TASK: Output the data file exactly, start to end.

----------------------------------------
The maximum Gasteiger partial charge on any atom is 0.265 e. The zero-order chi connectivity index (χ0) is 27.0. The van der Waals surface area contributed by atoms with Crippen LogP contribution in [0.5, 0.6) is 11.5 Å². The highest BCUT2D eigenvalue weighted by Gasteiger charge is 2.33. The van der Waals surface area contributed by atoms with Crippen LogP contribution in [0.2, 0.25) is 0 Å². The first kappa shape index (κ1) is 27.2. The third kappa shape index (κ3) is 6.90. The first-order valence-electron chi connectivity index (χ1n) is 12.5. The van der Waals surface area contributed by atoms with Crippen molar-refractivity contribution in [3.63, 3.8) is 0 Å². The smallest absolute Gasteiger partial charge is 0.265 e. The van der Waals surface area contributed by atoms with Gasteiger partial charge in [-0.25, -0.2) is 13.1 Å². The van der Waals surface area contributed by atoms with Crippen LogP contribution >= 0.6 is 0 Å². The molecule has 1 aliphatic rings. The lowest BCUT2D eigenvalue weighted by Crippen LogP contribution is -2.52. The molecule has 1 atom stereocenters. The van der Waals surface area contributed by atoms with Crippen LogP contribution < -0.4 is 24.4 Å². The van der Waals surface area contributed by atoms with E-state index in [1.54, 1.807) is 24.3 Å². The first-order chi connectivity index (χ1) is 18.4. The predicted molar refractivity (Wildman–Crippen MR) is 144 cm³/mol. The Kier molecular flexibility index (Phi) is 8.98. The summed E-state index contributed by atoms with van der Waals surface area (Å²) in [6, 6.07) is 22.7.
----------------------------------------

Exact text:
The maximum Gasteiger partial charge on any atom is 0.265 e. The zero-order chi connectivity index (χ0) is 27.0. The van der Waals surface area contributed by atoms with Crippen LogP contribution in [0.5, 0.6) is 11.5 Å². The highest BCUT2D eigenvalue weighted by Gasteiger charge is 2.33. The van der Waals surface area contributed by atoms with Crippen LogP contribution in [0.2, 0.25) is 0 Å². The first kappa shape index (κ1) is 27.2. The third kappa shape index (κ3) is 6.90. The first-order valence-electron chi connectivity index (χ1n) is 12.5. The van der Waals surface area contributed by atoms with Crippen molar-refractivity contribution in [3.63, 3.8) is 0 Å². The smallest absolute Gasteiger partial charge is 0.265 e. The van der Waals surface area contributed by atoms with Gasteiger partial charge in [-0.25, -0.2) is 13.1 Å². The van der Waals surface area contributed by atoms with Crippen LogP contribution >= 0.6 is 0 Å². The molecule has 1 aliphatic rings. The lowest BCUT2D eigenvalue weighted by Crippen LogP contribution is -2.52. The molecule has 1 atom stereocenters. The van der Waals surface area contributed by atoms with Crippen LogP contribution < -0.4 is 24.4 Å². The van der Waals surface area contributed by atoms with E-state index in [1.54, 1.807) is 24.3 Å². The first-order chi connectivity index (χ1) is 18.4. The predicted molar refractivity (Wildman–Crippen MR) is 144 cm³/mol. The Kier molecular flexibility index (Phi) is 8.98. The summed E-state index contributed by atoms with van der Waals surface area (Å²) in [6, 6.07) is 22.7.